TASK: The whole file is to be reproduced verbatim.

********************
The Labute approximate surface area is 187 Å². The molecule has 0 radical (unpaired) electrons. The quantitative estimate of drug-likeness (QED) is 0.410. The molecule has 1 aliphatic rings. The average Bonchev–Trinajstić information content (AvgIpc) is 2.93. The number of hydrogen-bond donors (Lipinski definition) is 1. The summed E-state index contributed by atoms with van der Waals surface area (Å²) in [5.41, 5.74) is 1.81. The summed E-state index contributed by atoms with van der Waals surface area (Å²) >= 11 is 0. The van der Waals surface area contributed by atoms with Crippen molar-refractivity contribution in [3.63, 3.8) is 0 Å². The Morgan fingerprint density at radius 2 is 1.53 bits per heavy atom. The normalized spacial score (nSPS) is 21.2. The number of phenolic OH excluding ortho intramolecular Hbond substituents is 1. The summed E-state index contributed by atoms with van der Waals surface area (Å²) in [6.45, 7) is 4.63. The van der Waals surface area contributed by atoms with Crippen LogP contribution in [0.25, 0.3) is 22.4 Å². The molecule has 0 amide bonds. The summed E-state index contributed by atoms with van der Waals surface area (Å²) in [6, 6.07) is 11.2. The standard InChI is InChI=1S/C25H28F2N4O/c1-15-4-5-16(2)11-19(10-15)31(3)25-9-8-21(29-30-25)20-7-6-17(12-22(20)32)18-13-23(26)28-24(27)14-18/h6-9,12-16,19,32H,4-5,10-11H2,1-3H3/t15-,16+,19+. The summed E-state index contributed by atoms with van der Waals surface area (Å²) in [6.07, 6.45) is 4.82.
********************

The Labute approximate surface area is 187 Å². The molecule has 0 radical (unpaired) electrons. The quantitative estimate of drug-likeness (QED) is 0.410. The molecule has 1 aliphatic rings. The average Bonchev–Trinajstić information content (AvgIpc) is 2.93. The number of hydrogen-bond donors (Lipinski definition) is 1. The summed E-state index contributed by atoms with van der Waals surface area (Å²) in [5.41, 5.74) is 1.81. The summed E-state index contributed by atoms with van der Waals surface area (Å²) >= 11 is 0. The van der Waals surface area contributed by atoms with Crippen molar-refractivity contribution in [3.63, 3.8) is 0 Å². The Morgan fingerprint density at radius 2 is 1.53 bits per heavy atom. The normalized spacial score (nSPS) is 21.2. The number of phenolic OH excluding ortho intramolecular Hbond substituents is 1. The summed E-state index contributed by atoms with van der Waals surface area (Å²) in [6.45, 7) is 4.63. The van der Waals surface area contributed by atoms with Crippen LogP contribution in [0.25, 0.3) is 22.4 Å². The molecule has 0 amide bonds. The summed E-state index contributed by atoms with van der Waals surface area (Å²) in [6, 6.07) is 11.2. The standard InChI is InChI=1S/C25H28F2N4O/c1-15-4-5-16(2)11-19(10-15)31(3)25-9-8-21(29-30-25)20-7-6-17(12-22(20)32)18-13-23(26)28-24(27)14-18/h6-9,12-16,19,32H,4-5,10-11H2,1-3H3/t15-,16+,19+. The summed E-state index contributed by atoms with van der Waals surface area (Å²) in [6.07, 6.45) is 4.82.